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The 2008/2009 winter tire season has been particularly robust, with tire dealers all over North America reporting higher-than-average sales thanks to cooperative weather, a new law that mandates the usage of winter tires in Quebec, and an ever-growing awareness of the effectiveness of dedicated winter tires.

This development was not entirely unexpected as a record number of winter tires (5.3 million) were shipped during 2008, a 23.2% increase over 2007 levels and the largest shipment increase of any domestic tire segment last year.

Continental Tire North America Inc. (CTNA) plans to capitalize on the winter tire boom in the United States and Canada with what it calls its “best winter tire to date,” the Continental ExtremeWinterContact.

Available for the 2009/2010 winter tire season, the tire will be manufactured in 52 sizes, ranging from 13 inches to 17 inches in diameter. It contains a variety of features, including elevated lateral grooves for improved dry handling; inclined longitudinal grooves for extra traction and braking in the snow; and a high-tech, flexible tread compound and high sipe density for ice braking, according to CTNA officials.

The ExtremeWinterContact’s size line-up also will include LT-metric offerings. (In addition, CTNA officials have announced that the company’s studdable General Altimax Arctic winter tire will receive LT sizes this year.)

Retail-focused

“Winter tires are an essential part of our strategy,” CTNA Executive Vice President Andreas Gerstenberger told dealers last month during a ride-and-drive for the ExtremeWinterContact held near Big Sky, Mont.

CTNA’s winter tire sales in the U.S. and Canada increased 46% in 2008. “We anticipate future growth because inventory levels are pretty low” due to flourishing demand, which has been amplified by Quebec’s recently implemented winter tire law, he said.

The law — which forces Quebec residents to run winter tires from December through March — siphoned supply from other Canadian provinces and even some northeastern U.S. states, which led to shortages in many prominent sizes.

CTNA’s marketing support of the ExtremeWinterContact will be “retail-focused,” according to Gerstenberger. CTNA’s Engage360 training program will include data on the new tire. Meanwhile, in-store point-of-purchase materials — including interactive tire stands that allow shoppers to physically feel the difference between all-season and winter tire compounds — will promote the company’s “45-degree rule.”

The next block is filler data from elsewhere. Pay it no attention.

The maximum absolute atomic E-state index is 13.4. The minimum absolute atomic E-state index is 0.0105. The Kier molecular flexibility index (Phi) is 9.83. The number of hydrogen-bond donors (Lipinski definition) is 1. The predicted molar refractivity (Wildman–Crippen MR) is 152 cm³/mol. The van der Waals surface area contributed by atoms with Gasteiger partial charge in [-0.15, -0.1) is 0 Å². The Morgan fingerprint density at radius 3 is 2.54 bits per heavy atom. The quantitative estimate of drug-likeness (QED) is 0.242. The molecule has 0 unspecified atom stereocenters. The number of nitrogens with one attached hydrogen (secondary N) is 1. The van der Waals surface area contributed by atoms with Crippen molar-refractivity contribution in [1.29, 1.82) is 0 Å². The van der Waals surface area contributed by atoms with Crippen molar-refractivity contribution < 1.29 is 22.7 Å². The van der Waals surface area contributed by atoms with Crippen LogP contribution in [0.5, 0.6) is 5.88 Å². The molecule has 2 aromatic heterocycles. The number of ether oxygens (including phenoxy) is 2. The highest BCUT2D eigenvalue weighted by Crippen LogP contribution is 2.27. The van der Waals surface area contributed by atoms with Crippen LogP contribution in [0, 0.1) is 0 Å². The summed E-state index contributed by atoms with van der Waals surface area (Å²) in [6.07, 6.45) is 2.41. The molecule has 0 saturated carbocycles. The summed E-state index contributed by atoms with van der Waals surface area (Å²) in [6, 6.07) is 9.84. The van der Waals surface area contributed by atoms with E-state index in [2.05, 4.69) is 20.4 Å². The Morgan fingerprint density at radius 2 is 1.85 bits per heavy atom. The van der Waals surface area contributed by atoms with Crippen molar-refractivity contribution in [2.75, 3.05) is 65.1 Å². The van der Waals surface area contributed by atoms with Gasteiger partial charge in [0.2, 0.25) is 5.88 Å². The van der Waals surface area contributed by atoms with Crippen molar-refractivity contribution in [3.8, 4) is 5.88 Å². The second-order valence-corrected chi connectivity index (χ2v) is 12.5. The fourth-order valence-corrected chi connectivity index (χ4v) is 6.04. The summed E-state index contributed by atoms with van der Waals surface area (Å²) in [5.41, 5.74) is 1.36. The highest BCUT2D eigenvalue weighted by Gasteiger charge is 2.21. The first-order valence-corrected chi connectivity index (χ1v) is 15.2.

CTNA believes that winter tire performance is based on temperature, not the presence of snow or ice, and that dedicated tires should be placed on vehicles when the mercury drops to 45 degrees Fahrenheit. “Sixty percent to 70% of driving during winter conditions happens when you don’t have snow on the ground. We strongly believe that at the end of the day, the real switch to winter tires will be made at the retail counter.”

Closer to home

CTNA’s winter tire strategy “goes hand-in-hand with our production strategy,” said Gerstenberger.

The company currently imports all of its winter tires from Europe. That approach will change over the next couple of months when the company begins manufacturing winter tires at its plant in Mt. Vernon, Ill.

“Our winter tire sales have reached such a magnitude here that it makes sense to build tires at Mt. Vernon,” CTNA CEO Matthias Schonberg told MTD.

Producing winter tires in the U.S. will benefit both the company and its customers, he explained. “If you produce (tires) in the country with the same currency as the market, that helps. Secondly, you don’t have tires on the water,” so response time will improve.

Twenty-five percent of CTNA’s U.S./Canada winter tire sales volume will be produced at the Mt. Vernon facility, “with the long-term vision of getting up to 70%.”

The Mt. Vernon plant is undergoing a $200 million upgrade, Schonberg said. It has the capacity to build 28,000 passenger and 8,000 light truck tires per day, according to MTD research.    ■

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